"Alternatives are becoming more popular because institutional investors are looking for de-correlation from equities and bonds to lower their risk and because a change in legislation could give them a further boost. Last year, for example, the insurance regulator allowed insurance companies to invest up to 5% of their technical reserves in hedge funds, which was previously forbidden."

Current regulations - decree 703/96 - do not allow the open-ended, contractual and multi-employer pension funds established post-1993 to invest in alternatives or take up short positions. However, pre-existing pension funds, the ‘preesistenti', in other words schemes that were founded before 1993, and social security entities, the first pillar casse di previdenza dedicated to self-employed categories of workers, can make such investments. A debate about this issue is ongoing and many market players expect a change of the law in the near future.

"Draft reforms about the flexibility of investments for pension funds were supposed to come into force in June," says Pierri. "Now the chances are a new draft will be issued by December," says Pierri.

"These draft reforms would allow pension funds to use hedge funds and other alternatives by establishing a precise risk-budgeting framework that allows the optimisation of asset allocation as long as it is compliant with the risk budget."

But for now Italian institutional asset allocation remains conservative. According to Chiarello, 90% of pension funds still ask for traditional mandates, with only 10% being open for something new. "Monetary funds, bonds and balanced funds make up the main institutional business," he says.

"Alternative investments are growing as a concept, especially for institutional investors," says Schickentanz. "But Italian investors are particularly risk-averse and even if they have a long-term horizon they stick with a conservative portfolio."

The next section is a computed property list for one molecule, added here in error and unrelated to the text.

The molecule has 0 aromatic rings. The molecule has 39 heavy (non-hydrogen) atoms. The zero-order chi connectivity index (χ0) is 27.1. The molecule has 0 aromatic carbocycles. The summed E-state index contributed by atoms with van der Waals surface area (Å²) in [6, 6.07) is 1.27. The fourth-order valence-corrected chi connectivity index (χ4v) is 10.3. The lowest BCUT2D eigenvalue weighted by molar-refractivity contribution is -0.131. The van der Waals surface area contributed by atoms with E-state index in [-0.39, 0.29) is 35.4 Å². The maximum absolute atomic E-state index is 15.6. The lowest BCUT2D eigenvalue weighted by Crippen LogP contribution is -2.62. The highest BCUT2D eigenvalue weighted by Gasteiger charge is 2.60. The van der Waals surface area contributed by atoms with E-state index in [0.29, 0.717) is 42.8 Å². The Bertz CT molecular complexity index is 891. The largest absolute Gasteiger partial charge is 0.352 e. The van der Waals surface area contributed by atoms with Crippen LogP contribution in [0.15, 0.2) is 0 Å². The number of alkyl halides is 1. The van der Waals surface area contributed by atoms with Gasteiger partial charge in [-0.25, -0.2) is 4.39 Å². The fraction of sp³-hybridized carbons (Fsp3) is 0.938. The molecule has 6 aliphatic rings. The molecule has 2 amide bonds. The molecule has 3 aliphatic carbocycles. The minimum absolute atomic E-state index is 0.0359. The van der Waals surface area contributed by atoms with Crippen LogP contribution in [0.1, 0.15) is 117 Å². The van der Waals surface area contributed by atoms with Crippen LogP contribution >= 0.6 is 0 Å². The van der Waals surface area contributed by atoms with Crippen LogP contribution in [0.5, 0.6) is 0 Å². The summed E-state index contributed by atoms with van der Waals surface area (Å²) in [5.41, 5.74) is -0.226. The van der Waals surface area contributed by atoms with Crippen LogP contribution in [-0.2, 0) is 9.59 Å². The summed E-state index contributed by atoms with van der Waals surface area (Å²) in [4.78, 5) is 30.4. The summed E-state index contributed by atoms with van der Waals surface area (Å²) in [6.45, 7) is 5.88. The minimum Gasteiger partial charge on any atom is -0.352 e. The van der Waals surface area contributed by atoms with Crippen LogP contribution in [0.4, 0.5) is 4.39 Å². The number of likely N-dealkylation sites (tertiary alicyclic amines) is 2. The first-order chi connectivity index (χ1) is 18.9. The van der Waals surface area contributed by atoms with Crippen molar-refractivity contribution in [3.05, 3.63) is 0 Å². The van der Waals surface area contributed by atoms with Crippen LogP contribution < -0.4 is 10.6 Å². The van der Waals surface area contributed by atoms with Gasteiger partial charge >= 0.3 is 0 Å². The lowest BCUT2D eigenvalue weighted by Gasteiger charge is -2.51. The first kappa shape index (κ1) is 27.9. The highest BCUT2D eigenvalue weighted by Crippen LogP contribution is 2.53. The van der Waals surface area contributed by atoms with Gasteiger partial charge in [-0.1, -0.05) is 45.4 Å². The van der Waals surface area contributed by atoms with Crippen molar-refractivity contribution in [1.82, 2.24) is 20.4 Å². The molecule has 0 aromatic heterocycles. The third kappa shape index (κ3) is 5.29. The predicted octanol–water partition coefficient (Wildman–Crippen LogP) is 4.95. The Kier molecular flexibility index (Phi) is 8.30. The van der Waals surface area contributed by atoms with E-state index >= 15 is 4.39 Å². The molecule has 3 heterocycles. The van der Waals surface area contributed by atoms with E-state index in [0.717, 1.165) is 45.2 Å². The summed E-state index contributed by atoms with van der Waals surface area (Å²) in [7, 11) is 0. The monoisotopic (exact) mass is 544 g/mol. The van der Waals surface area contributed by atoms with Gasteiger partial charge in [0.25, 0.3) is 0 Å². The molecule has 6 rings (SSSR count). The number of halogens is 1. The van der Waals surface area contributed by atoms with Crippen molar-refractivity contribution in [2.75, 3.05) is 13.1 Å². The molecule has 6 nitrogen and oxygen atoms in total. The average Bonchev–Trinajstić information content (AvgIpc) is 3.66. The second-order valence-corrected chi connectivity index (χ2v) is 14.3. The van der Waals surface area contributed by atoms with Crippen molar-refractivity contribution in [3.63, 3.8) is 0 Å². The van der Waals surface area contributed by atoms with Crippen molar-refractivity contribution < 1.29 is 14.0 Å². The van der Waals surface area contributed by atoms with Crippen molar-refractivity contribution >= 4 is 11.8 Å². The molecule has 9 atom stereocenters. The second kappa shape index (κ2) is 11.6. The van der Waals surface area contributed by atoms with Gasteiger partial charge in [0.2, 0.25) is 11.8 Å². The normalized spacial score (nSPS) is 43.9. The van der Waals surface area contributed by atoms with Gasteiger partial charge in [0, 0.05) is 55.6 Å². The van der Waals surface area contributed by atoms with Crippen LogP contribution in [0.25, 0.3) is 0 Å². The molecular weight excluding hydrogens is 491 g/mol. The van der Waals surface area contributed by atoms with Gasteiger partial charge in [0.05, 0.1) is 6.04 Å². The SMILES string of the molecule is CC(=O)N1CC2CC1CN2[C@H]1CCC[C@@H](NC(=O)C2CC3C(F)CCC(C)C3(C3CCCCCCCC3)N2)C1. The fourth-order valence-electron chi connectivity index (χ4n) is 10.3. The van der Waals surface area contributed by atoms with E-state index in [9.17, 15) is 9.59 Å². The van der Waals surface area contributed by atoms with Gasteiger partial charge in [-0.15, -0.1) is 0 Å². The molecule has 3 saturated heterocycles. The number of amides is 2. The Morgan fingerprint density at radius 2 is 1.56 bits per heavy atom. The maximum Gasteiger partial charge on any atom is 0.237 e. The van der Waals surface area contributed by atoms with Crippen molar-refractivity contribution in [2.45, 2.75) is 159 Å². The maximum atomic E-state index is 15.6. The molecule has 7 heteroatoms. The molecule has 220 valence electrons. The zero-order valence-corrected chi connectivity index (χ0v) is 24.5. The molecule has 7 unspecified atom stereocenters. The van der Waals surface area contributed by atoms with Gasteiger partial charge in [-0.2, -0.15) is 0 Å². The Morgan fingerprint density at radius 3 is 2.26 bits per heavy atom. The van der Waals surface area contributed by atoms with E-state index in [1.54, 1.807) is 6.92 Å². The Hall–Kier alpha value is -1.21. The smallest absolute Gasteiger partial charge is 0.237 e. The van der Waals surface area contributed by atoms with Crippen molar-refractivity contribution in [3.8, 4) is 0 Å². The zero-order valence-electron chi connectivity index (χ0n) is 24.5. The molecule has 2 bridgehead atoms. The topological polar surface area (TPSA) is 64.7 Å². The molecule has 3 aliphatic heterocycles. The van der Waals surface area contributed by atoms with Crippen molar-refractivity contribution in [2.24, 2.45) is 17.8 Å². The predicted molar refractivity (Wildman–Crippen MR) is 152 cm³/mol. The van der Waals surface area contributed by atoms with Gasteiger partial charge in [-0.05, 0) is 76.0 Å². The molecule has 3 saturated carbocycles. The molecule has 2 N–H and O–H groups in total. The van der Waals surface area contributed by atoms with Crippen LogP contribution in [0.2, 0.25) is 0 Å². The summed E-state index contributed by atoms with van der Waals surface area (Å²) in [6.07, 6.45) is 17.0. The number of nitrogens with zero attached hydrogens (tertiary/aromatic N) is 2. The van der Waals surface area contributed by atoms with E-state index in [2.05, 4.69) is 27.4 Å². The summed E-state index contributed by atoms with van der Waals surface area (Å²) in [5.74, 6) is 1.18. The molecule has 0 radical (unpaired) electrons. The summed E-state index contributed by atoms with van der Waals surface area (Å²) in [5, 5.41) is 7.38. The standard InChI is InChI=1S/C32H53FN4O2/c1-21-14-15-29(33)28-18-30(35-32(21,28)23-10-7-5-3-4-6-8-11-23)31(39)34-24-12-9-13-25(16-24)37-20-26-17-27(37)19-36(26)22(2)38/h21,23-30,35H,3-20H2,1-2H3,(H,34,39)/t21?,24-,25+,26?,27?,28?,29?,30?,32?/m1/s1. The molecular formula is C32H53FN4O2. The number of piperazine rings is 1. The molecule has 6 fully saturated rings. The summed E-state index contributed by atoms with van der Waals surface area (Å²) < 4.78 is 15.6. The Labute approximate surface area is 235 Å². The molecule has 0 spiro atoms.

"A typical bond-equities split is 80:20 or 70:30," adds Moia.

"We have seen a shift towards shorter products and a dramatic reduction of equities on the distribution side, as Italians are becoming even more prudent," says Cristiano Busnardo, CEO of Société Générale Asset Management (SGAM) Italy.

But he adds that use of hedge funds especially has been growing over the last seven years. "At the end of 2007, 7% of institutional portfolios was invested in hedge funds compared with zero per cent in 2000. We have 12% invested in flexible products that offer different levels  of equity split and which were, again, non-existent eight years ago."

"The major trend we observe with the big, pre-existing pension funds and some Italian social security entities is that they invest the core part of their fund in indexed products and the satellite part in alternatives, uncorrelated and absolute return products," says Battistini.

"The reason behind this is that most traditionally managed products failed to generate alpha. So now they prefer to invest in traditional passive products in order to get the beta and consider hedge funds, private equity, real estate investments and commodities as the real sources of alpha. "Smaller or less structured pension schemes without the resources for a core-satellite approach tend to adopt a traditional balanced approach."

"Alpha and beta separation is the trend we see particularly with the new pension funds," says Busnardo. "We now also propose index products to contractual pension funds because they are a diversification tool with low fees and a low tracking error. The first pillar social securities funds started using these some years ago."

Even the credit crunch has have failed to push more pension funds towards alternatives. "In the wake of the credit crunch risk reduction is the main driver," says Ambrogi. "Due to their conservative approach, institutional investors have been well protected from the subprime crisis and corporate problems," says Moia.

"But instead of relying more on a professional approach when it comes to asset allocation and diversification investors feel an additional fear of volatility and continue to diversify via European and international bonds and a whole range of equities including emerging markets. They are not ready to invest in alternatives yet although they do show interest."